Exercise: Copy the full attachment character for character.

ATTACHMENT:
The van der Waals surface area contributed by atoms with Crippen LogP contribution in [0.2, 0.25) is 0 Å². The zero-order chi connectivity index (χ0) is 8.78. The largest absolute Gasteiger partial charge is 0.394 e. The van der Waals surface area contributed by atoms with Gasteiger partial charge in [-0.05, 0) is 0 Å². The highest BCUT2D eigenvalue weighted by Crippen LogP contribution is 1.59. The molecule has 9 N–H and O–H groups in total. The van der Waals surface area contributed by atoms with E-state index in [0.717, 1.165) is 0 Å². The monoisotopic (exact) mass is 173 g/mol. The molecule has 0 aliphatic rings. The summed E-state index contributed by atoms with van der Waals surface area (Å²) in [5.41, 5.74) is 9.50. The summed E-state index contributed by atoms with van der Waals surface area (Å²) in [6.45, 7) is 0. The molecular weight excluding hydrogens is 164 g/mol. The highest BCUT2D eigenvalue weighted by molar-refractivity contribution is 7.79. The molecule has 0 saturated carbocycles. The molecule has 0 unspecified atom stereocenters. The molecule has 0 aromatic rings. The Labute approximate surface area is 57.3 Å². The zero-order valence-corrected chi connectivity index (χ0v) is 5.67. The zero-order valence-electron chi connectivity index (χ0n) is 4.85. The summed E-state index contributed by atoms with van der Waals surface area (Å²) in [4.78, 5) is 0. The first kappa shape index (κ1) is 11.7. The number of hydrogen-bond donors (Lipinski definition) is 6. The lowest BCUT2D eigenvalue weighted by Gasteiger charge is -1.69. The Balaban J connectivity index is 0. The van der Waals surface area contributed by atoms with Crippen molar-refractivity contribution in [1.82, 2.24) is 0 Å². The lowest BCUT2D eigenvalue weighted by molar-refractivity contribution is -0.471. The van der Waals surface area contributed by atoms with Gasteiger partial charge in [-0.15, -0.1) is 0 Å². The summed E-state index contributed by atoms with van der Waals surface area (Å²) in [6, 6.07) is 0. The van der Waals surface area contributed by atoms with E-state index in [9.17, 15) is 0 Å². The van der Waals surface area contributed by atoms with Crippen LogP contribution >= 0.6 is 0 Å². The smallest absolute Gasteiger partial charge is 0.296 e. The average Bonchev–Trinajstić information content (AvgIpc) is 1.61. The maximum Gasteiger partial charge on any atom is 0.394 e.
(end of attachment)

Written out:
The van der Waals surface area contributed by atoms with Crippen LogP contribution in [0.2, 0.25) is 0 Å². The zero-order chi connectivity index (χ0) is 8.78. The largest absolute Gasteiger partial charge is 0.394 e. The van der Waals surface area contributed by atoms with Gasteiger partial charge in [-0.05, 0) is 0 Å². The highest BCUT2D eigenvalue weighted by Crippen LogP contribution is 1.59. The molecule has 9 N–H and O–H groups in total. The van der Waals surface area contributed by atoms with E-state index in [0.717, 1.165) is 0 Å². The monoisotopic (exact) mass is 173 g/mol. The molecule has 0 aliphatic rings. The summed E-state index contributed by atoms with van der Waals surface area (Å²) in [5.41, 5.74) is 9.50. The summed E-state index contributed by atoms with van der Waals surface area (Å²) in [6.45, 7) is 0. The molecular weight excluding hydrogens is 164 g/mol. The highest BCUT2D eigenvalue weighted by molar-refractivity contribution is 7.79. The molecule has 0 saturated carbocycles. The molecule has 0 unspecified atom stereocenters. The molecule has 0 aromatic rings. The Labute approximate surface area is 57.3 Å². The zero-order valence-corrected chi connectivity index (χ0v) is 5.67. The zero-order valence-electron chi connectivity index (χ0n) is 4.85. The summed E-state index contributed by atoms with van der Waals surface area (Å²) in [4.78, 5) is 0. The first kappa shape index (κ1) is 11.7. The number of hydrogen-bond donors (Lipinski definition) is 6. The lowest BCUT2D eigenvalue weighted by Gasteiger charge is -1.69. The Balaban J connectivity index is 0. The van der Waals surface area contributed by atoms with Crippen molar-refractivity contribution in [1.82, 2.24) is 0 Å². The lowest BCUT2D eigenvalue weighted by molar-refractivity contribution is -0.471. The van der Waals surface area contributed by atoms with Gasteiger partial charge in [-0.15, -0.1) is 0 Å². The summed E-state index contributed by atoms with van der Waals surface area (Å²) in [6, 6.07) is 0. The van der Waals surface area contributed by atoms with E-state index in [9.17, 15) is 0 Å². The van der Waals surface area contributed by atoms with Crippen LogP contribution >= 0.6 is 0 Å². The smallest absolute Gasteiger partial charge is 0.296 e. The average Bonchev–Trinajstić information content (AvgIpc) is 1.61. The maximum Gasteiger partial charge on any atom is 0.394 e.